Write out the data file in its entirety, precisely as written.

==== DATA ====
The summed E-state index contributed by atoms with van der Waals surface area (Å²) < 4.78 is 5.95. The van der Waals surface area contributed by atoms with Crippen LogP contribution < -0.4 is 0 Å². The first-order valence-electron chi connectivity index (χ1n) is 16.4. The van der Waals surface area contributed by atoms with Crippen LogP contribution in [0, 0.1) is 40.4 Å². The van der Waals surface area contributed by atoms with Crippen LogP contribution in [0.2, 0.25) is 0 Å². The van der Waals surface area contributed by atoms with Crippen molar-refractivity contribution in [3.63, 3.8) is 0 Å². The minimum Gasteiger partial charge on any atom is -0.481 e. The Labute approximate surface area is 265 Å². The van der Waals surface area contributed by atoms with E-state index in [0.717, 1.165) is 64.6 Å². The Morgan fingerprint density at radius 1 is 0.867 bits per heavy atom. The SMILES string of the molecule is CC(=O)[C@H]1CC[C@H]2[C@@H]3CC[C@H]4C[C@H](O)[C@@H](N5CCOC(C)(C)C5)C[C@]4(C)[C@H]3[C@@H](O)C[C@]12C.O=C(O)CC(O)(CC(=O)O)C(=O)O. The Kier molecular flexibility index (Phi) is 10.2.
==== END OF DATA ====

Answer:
The summed E-state index contributed by atoms with van der Waals surface area (Å²) < 4.78 is 5.95. The van der Waals surface area contributed by atoms with Crippen LogP contribution < -0.4 is 0 Å². The first-order valence-electron chi connectivity index (χ1n) is 16.4. The van der Waals surface area contributed by atoms with Crippen LogP contribution in [0, 0.1) is 40.4 Å². The van der Waals surface area contributed by atoms with Crippen LogP contribution in [0.2, 0.25) is 0 Å². The van der Waals surface area contributed by atoms with Crippen molar-refractivity contribution in [3.63, 3.8) is 0 Å². The minimum Gasteiger partial charge on any atom is -0.481 e. The Labute approximate surface area is 265 Å². The van der Waals surface area contributed by atoms with E-state index in [0.717, 1.165) is 64.6 Å². The Morgan fingerprint density at radius 1 is 0.867 bits per heavy atom. The SMILES string of the molecule is CC(=O)[C@H]1CC[C@H]2[C@@H]3CC[C@H]4C[C@H](O)[C@@H](N5CCOC(C)(C)C5)C[C@]4(C)[C@H]3[C@@H](O)C[C@]12C.O=C(O)CC(O)(CC(=O)O)C(=O)O. The Kier molecular flexibility index (Phi) is 10.2.